• “I’m training that new tester in how to use this product”, or
  • “You know, we could automate that; let’s try to write a quickie Perl script right now”, or
  • “Sure, I can test that…just gimme a sec”, or
  • “Wow… that looks like it could be a problem; I think I’ll write a quick note about that to remind me to talk to my test lead”, or
  • “Jimmy, I’m confused… could you help me interpret what’s going on on this screen?”, or
  • “Why are we always using ‘tester’ as the login account? Let’s try ‘tester2’ today”, or
  • “Hey, I could cancel this dialog and bring it up again and cancel it again and bring it up again”, or
  • “Cool! The return value for each call in this library is the round-trip transaction time—and look at these four transactions that took thirty times longer than average!”, or
  • “Holy frijoles! It blew up! I wonder if I can make it blow up even worse!”, or
  • “Let’s install this and see how it works”, or
  • “Weird… that’s not what the Help file says”, or
  • “That could be a cool tool; I’m going to try it when I get home”, or
  • “I’m sitting with a new tester, helping her to learn the product”, or (and this is the big one)
  • “I’m preparing a test script.”

Now it’s possible that none of that stuff ever happens in your organization. Or maybe people aren’t paying attention or don’t know how to observe testing. Or both.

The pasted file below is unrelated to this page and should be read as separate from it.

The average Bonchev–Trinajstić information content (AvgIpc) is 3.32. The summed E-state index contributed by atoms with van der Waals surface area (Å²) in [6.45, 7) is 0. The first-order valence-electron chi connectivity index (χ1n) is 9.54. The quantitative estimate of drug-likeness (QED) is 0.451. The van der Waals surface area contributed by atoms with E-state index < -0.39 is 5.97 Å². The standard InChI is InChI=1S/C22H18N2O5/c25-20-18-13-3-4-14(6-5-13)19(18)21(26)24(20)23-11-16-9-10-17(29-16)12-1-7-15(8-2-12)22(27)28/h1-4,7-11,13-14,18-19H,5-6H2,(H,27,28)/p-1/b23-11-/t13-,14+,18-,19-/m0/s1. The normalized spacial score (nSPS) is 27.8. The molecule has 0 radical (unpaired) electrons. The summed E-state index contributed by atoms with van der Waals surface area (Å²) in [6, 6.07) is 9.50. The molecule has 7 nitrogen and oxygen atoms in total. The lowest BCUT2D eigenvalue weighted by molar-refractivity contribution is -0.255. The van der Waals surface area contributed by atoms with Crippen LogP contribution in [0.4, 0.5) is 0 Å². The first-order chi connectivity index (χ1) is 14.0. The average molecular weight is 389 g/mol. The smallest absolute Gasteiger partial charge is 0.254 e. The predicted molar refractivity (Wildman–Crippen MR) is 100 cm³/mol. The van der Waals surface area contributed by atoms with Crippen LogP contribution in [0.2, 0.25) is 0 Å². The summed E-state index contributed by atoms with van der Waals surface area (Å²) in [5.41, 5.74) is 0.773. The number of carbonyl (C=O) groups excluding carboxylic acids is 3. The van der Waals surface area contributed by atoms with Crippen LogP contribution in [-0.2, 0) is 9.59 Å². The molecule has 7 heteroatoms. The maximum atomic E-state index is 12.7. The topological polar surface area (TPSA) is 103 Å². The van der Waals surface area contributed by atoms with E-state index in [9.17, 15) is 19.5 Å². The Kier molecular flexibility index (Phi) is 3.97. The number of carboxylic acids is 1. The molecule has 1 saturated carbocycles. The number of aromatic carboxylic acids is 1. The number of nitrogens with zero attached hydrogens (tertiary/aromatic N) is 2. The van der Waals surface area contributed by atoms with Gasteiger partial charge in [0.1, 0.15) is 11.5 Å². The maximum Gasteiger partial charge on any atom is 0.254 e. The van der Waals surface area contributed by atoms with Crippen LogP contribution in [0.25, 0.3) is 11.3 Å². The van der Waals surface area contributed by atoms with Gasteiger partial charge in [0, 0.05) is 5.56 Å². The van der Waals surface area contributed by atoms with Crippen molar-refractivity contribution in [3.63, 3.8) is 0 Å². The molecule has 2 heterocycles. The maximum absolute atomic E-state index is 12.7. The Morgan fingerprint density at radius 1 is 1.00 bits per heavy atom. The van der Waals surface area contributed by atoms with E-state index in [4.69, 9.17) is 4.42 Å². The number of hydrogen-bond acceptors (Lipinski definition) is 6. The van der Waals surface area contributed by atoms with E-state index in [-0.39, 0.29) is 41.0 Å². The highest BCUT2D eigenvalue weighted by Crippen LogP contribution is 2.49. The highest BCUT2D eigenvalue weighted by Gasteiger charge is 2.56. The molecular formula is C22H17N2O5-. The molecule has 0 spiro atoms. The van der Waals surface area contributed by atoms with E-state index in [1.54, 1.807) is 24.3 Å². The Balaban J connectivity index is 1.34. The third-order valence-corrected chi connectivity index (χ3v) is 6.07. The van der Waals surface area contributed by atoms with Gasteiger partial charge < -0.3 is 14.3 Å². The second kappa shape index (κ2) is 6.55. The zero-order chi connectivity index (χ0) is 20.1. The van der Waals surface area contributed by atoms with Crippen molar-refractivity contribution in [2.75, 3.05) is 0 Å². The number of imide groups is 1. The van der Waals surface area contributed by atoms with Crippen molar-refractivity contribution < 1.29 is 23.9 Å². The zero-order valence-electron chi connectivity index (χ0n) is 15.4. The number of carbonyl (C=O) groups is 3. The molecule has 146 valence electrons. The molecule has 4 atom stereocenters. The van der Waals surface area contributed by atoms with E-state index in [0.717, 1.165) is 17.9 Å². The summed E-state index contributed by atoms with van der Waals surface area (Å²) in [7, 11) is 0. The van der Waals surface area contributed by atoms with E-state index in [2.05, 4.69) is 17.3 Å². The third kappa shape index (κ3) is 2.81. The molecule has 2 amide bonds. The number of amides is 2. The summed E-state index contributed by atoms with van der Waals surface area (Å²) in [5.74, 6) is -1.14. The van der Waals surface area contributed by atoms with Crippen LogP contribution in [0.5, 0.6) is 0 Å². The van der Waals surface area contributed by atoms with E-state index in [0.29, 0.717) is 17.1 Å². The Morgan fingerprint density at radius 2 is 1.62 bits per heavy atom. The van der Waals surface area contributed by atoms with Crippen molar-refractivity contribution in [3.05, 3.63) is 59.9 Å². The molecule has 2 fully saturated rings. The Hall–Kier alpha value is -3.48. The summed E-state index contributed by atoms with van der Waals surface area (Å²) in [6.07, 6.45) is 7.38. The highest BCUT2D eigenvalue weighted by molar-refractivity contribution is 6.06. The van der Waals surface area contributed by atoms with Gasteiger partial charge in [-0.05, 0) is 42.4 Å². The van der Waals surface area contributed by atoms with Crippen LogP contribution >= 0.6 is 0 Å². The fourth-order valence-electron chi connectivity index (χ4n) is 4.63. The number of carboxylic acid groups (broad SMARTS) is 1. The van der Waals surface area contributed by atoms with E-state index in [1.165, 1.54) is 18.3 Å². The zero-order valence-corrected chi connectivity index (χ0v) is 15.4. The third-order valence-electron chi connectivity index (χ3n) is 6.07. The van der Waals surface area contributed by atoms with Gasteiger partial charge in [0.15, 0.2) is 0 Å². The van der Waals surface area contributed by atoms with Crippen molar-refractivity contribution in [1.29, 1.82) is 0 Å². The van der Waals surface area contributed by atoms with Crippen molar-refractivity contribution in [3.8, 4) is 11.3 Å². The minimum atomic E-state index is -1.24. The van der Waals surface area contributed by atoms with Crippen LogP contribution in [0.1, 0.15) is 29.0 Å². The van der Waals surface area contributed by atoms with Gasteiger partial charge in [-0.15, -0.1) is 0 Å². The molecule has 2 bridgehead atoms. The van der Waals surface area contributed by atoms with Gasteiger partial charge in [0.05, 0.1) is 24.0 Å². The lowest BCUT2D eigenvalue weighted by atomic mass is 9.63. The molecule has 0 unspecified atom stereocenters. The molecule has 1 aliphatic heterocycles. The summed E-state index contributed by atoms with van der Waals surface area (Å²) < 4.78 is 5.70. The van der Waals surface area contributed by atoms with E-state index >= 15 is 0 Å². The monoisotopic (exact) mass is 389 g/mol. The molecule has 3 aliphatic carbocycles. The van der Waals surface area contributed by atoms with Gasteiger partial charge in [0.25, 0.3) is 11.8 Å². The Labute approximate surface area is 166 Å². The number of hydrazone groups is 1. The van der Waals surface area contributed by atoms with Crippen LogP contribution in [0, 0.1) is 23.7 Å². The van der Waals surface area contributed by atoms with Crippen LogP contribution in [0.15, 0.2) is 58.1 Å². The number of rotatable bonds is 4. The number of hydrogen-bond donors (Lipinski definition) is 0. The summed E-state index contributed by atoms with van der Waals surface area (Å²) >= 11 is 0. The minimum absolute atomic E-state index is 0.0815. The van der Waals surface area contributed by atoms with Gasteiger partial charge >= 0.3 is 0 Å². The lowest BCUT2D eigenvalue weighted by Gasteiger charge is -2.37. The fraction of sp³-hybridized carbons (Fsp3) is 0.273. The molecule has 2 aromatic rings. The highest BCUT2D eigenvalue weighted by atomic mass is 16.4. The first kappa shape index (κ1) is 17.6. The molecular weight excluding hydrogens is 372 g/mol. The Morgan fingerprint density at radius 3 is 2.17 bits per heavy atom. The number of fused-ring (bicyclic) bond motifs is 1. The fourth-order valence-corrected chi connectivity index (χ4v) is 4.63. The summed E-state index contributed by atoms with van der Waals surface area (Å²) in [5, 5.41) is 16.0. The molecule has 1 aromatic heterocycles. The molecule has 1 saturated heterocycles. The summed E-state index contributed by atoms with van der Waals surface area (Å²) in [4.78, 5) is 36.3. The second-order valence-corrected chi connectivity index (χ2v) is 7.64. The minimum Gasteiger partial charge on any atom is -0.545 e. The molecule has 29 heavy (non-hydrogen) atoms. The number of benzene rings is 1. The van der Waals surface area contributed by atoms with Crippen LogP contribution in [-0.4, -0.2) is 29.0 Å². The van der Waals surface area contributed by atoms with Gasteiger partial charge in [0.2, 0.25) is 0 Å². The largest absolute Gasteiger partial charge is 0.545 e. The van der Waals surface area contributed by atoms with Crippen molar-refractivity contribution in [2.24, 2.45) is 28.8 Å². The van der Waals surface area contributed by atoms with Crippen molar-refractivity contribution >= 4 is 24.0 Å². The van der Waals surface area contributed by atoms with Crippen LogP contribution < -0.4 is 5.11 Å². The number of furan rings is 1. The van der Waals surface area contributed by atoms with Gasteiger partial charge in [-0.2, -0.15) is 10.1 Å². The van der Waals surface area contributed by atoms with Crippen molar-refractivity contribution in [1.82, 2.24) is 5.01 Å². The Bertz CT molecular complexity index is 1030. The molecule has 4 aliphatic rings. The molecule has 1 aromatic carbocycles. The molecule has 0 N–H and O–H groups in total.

Then, just before I posted this blog entry, James Bach offered me two more sure-fire clues that people are doing exploratory testing: they say, “I am in no way doing exploratory testing”, or “we’re doing only highly rigorous formal testing”. In both cases, the emphatic nature of the claim guarantees that the claimant is not sufficiently observant about testing to realize that exploratory testing is happening all around them.

Update, October 12, 2015: In fact, in the Rapid Software Testing namespace, we now maintain it’s redundant to say “exploratory testing”, in the same way it’s redundant to say “carbon-based human” or “vegetarian potato”. It is formal scripting—not exploration‐that is the interloper on testing’s territory. We explain that here.

I’ve Been Framed!

Monday, May 16th, 2011

Last week in the Netherlands, I presented a workshop on test framing, a skill that James Bach and I like to talk about. Test framing is the set of logical connections that structure, inform, and motivate a test.

Testing is a process of composing, editing, narrating, and justifying a story with three parallel threads. There is a product element—the part of the story that describes product, how it works, how it fails, and how it might fail in ways that matter to our clients. That story is backed by the activity element—the part of the story that describes what we did and how we did it. Here we describe what we did, how we designed our tests, and how we configured, operated, observed and evaluated the product. The narrative of our activities gives warrant to the product story, making it credible and accountable.